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Less is more

by Derek Jory / Vancouver Canucks

Learning from Luongo is Raycroft's not-so-hidden agenda

Andrew Raycroft has a grocery list of reasons why he wants to play for the Vancouver Canucks this season.

“Between the city, the organization and the chance to win, you’re at the top of all three criterias here,” said Vancouver’s 29-year-old free agent pick up, earlier this week.

Truth be told, Raycroft has a not-so-hidden agenda in wanting to play for the Canucks. He wants to learn and he wants to learn from the best.

As far back as the 2003-04 season when Raycroft was in his first year as a starter with the Boston Bruins, the team that drafted the Belleville, ON, product in the fifth round (135th overall) in the 1998 NHL Entry Draft, the netminder has sang the praises of Roberto Luongo as loud as he could.

Raycroft has never tried to hide the fact that in his mind Luongo is the best thing to happen to goaltending since the inception of the goalie mask by Jacques Plante in 1959.

He paired that stream of thought with the realization that learning from Luongo would only make him better. Backing up the all-star Canucks netminder would mean significantly less games played, but to Raycroft that's a reasonable tradeoff.

“I’ve said it for a long time, I’m not just saying it because I’m here, I think he’s the best in the league. To be behind that and watch that on a daily basis is exciting to me.

“At this point in my career, I’d rather play 20 times on a great team behind a great goalie compared to 35 on a mediocre team – without a doubt. That was one of my thoughts going into the summer was I just wanted catch on with a team that’s not only just going to get to the playoffs, but is going to compete and have a real chance. Being able to learn from Roberto on top of that makes this is a great situation.”

While this has the makings of an ideal state of affairs for Raycroft, he is engaged in a dogfight for the backup position with former Canucks first-round pick Cory Schneider.

Who ultimately wins out in this battle remains to be seen and as of yet neither one has clearly leaped in front of the other.

Both Raycroft and Schneider appeared in half of Vancouver’s pre-season opener on Monday night in a 2-1 win over the New York Islanders, with Raycroft allowing one goal and Schneider earning an onion. Each netminder made a few great saves and that’ll have to continue Thursday, Friday and Saturday nights during the next three exhibition games.

If this backup duel is getting to Raycroft, he isn’t showing it. It’s the first time he’s ever been part of a camp where he didn’t have a shot at earning the starting role, but he’s no stranger to combat.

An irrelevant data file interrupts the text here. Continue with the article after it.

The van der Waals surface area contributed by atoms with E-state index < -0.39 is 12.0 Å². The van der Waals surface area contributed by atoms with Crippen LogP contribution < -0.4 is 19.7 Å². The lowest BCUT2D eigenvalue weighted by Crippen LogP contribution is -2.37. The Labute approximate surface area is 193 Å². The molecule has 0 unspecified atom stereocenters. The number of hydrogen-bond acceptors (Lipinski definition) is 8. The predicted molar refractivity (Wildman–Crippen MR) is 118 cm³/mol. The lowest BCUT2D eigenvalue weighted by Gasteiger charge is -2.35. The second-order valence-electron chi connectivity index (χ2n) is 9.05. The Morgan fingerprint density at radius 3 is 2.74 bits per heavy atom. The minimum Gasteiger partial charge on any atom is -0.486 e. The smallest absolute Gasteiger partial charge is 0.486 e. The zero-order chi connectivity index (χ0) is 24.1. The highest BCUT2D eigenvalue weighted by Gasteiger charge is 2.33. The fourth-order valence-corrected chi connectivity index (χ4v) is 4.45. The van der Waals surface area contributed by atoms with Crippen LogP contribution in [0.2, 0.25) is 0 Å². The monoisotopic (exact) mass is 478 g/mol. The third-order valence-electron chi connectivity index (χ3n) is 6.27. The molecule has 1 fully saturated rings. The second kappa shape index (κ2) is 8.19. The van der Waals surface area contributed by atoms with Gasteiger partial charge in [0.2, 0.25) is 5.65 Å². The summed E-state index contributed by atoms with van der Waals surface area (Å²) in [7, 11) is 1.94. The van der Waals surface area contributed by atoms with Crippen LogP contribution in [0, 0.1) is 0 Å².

“I spent two and a half years in the minors so I did a whole lot of battling back then just to get my foot in the door, so it’s nothing new,” said Raycroft.

“There’s probably five, maybe six guys in the league that come into camp being the starter, whereas everyone else is battling for the starter job, battling for the backup spot or battling just to get on the team. That’s just kind of the way it is for most of us and you just go through it and work hard and try to get better everyday in camp.”

This is Raycroft’s fourth stop during his eight-year NHL career, one that he describes as “enjoyable.”

After he was part of the Bruins organization for five seasons, including the 2003-04 season in which he won the Calder Trophy as the NHL’s Rookie of the Year after compiling a 29-18-9 record with a .926 S% and 2.05 GAA, Raycroft was traded to Toronto in exchange for netminder Tuukka Rask.

Two seasons and ninety-one regular season games without a playoff appearance later and Raycroft became an unrestricted free agent. He was quickly scooped up by Colorado, but failed to outperform Peter Budaj finishing with 31 appearances last year.

That brings him to Vancouver and another clean slate. He’s eager, enthusiastic and ready to learn from the best.

He’s also ready to win when called upon and help Vancouver in its quest for a Stanley Cup in any way possible.

“The Canucks had a great season last year and won the division, probably would have liked to have gone further in the playoffs and that’s exciting to be a part of.

“To have that bit of a swagger, but at the same time have that drive to know that the team was close last year is great. They’ve come back with most of the same guys to bring that to the next level and to be able to contribute in any way would be rewarding.”

 
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